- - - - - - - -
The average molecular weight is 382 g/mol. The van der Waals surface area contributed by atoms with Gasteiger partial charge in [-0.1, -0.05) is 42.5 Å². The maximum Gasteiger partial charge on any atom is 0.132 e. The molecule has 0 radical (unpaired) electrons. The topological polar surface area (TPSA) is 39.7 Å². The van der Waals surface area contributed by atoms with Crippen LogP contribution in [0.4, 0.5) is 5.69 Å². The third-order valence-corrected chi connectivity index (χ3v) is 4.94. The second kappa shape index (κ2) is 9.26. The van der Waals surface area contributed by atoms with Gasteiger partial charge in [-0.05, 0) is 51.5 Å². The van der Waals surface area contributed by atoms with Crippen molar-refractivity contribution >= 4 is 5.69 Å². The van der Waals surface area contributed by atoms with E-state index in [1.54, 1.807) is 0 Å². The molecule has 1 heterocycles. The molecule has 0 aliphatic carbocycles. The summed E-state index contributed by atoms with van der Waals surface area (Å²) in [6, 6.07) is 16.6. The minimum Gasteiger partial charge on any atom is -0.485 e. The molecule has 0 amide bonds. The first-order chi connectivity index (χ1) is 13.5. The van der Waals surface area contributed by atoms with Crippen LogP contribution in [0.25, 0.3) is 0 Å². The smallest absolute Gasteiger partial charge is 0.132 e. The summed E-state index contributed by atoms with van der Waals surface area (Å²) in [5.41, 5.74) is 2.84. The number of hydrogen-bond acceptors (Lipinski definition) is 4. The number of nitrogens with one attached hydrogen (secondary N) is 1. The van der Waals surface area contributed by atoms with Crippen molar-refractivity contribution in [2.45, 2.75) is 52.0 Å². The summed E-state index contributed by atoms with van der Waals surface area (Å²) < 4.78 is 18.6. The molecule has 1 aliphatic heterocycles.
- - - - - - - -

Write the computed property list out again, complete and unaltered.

The average molecular weight is 382 g/mol. The van der Waals surface area contributed by atoms with Gasteiger partial charge in [-0.1, -0.05) is 42.5 Å². The maximum Gasteiger partial charge on any atom is 0.132 e. The molecule has 0 radical (unpaired) electrons. The topological polar surface area (TPSA) is 39.7 Å². The van der Waals surface area contributed by atoms with Crippen LogP contribution in [0.4, 0.5) is 5.69 Å². The third-order valence-corrected chi connectivity index (χ3v) is 4.94. The second kappa shape index (κ2) is 9.26. The van der Waals surface area contributed by atoms with Gasteiger partial charge in [-0.05, 0) is 51.5 Å². The van der Waals surface area contributed by atoms with Crippen molar-refractivity contribution >= 4 is 5.69 Å². The van der Waals surface area contributed by atoms with E-state index in [1.54, 1.807) is 0 Å². The molecule has 1 heterocycles. The molecule has 0 aliphatic carbocycles. The summed E-state index contributed by atoms with van der Waals surface area (Å²) in [6, 6.07) is 16.6. The minimum Gasteiger partial charge on any atom is -0.485 e. The molecule has 0 amide bonds. The first-order chi connectivity index (χ1) is 13.5. The van der Waals surface area contributed by atoms with Crippen LogP contribution in [0.25, 0.3) is 0 Å². The smallest absolute Gasteiger partial charge is 0.132 e. The summed E-state index contributed by atoms with van der Waals surface area (Å²) in [5.41, 5.74) is 2.84. The number of hydrogen-bond acceptors (Lipinski definition) is 4. The number of nitrogens with one attached hydrogen (secondary N) is 1. The van der Waals surface area contributed by atoms with Crippen molar-refractivity contribution in [2.45, 2.75) is 52.0 Å². The summed E-state index contributed by atoms with van der Waals surface area (Å²) < 4.78 is 18.6. The molecule has 1 aliphatic heterocycles.